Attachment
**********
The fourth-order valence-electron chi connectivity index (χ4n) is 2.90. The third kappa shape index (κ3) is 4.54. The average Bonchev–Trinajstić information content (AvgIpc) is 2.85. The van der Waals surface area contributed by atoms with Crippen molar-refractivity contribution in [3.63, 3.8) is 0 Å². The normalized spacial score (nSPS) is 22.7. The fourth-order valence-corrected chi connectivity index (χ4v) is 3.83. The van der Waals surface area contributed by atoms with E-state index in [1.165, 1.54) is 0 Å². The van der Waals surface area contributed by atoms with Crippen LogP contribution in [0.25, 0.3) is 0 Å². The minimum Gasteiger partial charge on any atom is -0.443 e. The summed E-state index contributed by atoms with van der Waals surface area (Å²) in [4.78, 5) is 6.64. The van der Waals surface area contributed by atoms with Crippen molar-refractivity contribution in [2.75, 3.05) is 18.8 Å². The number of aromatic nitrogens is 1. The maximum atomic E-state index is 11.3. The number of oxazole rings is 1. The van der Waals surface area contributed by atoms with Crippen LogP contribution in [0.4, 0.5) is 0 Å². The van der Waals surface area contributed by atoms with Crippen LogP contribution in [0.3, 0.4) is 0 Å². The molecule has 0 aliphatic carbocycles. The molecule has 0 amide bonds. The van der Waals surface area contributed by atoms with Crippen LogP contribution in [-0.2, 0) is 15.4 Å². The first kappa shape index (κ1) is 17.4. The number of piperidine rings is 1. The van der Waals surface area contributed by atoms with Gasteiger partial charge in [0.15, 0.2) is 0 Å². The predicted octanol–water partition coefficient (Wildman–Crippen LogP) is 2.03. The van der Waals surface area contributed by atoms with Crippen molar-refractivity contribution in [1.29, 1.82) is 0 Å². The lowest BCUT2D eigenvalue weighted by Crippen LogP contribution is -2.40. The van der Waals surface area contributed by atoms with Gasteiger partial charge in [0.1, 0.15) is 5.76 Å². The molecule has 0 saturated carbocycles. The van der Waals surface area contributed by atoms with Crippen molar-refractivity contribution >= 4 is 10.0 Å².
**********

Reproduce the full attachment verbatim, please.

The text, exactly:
The fourth-order valence-electron chi connectivity index (χ4n) is 2.90. The third kappa shape index (κ3) is 4.54. The average Bonchev–Trinajstić information content (AvgIpc) is 2.85. The van der Waals surface area contributed by atoms with Crippen molar-refractivity contribution in [3.63, 3.8) is 0 Å². The normalized spacial score (nSPS) is 22.7. The fourth-order valence-corrected chi connectivity index (χ4v) is 3.83. The van der Waals surface area contributed by atoms with E-state index in [1.165, 1.54) is 0 Å². The van der Waals surface area contributed by atoms with Crippen LogP contribution in [0.25, 0.3) is 0 Å². The minimum Gasteiger partial charge on any atom is -0.443 e. The summed E-state index contributed by atoms with van der Waals surface area (Å²) in [4.78, 5) is 6.64. The van der Waals surface area contributed by atoms with Crippen molar-refractivity contribution in [2.75, 3.05) is 18.8 Å². The number of aromatic nitrogens is 1. The maximum atomic E-state index is 11.3. The number of oxazole rings is 1. The van der Waals surface area contributed by atoms with Crippen LogP contribution in [0.4, 0.5) is 0 Å². The van der Waals surface area contributed by atoms with Crippen LogP contribution in [0.3, 0.4) is 0 Å². The molecule has 0 aliphatic carbocycles. The molecule has 0 amide bonds. The van der Waals surface area contributed by atoms with Crippen LogP contribution in [-0.2, 0) is 15.4 Å². The first kappa shape index (κ1) is 17.4. The number of piperidine rings is 1. The van der Waals surface area contributed by atoms with Gasteiger partial charge in [0.15, 0.2) is 0 Å². The predicted octanol–water partition coefficient (Wildman–Crippen LogP) is 2.03. The van der Waals surface area contributed by atoms with Crippen molar-refractivity contribution in [1.29, 1.82) is 0 Å². The lowest BCUT2D eigenvalue weighted by Crippen LogP contribution is -2.40. The van der Waals surface area contributed by atoms with Gasteiger partial charge in [0.1, 0.15) is 5.76 Å². The molecule has 0 saturated carbocycles. The van der Waals surface area contributed by atoms with Crippen molar-refractivity contribution >= 4 is 10.0 Å².